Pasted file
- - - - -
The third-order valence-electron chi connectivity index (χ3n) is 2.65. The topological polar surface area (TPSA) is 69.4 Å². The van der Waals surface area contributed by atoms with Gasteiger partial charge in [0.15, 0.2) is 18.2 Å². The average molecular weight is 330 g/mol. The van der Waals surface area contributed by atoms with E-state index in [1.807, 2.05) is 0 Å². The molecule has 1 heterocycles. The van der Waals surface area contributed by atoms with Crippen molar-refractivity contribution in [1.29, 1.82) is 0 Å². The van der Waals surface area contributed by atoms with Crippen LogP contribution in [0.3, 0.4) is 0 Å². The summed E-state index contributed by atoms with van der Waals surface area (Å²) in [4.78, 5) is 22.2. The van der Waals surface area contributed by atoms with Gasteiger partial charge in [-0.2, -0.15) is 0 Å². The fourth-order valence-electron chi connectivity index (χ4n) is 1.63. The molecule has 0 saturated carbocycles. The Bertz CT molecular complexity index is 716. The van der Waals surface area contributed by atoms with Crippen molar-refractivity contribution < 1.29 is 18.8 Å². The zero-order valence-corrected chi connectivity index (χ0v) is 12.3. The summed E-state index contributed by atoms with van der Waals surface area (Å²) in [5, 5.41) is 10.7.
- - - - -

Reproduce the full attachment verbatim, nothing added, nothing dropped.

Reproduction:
The third-order valence-electron chi connectivity index (χ3n) is 2.65. The topological polar surface area (TPSA) is 69.4 Å². The van der Waals surface area contributed by atoms with Gasteiger partial charge in [0.15, 0.2) is 18.2 Å². The average molecular weight is 330 g/mol. The van der Waals surface area contributed by atoms with E-state index in [1.807, 2.05) is 0 Å². The molecule has 1 heterocycles. The van der Waals surface area contributed by atoms with Crippen molar-refractivity contribution in [1.29, 1.82) is 0 Å². The van der Waals surface area contributed by atoms with Crippen LogP contribution in [0.3, 0.4) is 0 Å². The summed E-state index contributed by atoms with van der Waals surface area (Å²) in [4.78, 5) is 22.2. The van der Waals surface area contributed by atoms with Gasteiger partial charge in [-0.2, -0.15) is 0 Å². The fourth-order valence-electron chi connectivity index (χ4n) is 1.63. The molecule has 0 saturated carbocycles. The Bertz CT molecular complexity index is 716. The van der Waals surface area contributed by atoms with Crippen molar-refractivity contribution < 1.29 is 18.8 Å². The zero-order valence-corrected chi connectivity index (χ0v) is 12.3. The summed E-state index contributed by atoms with van der Waals surface area (Å²) in [5, 5.41) is 10.7.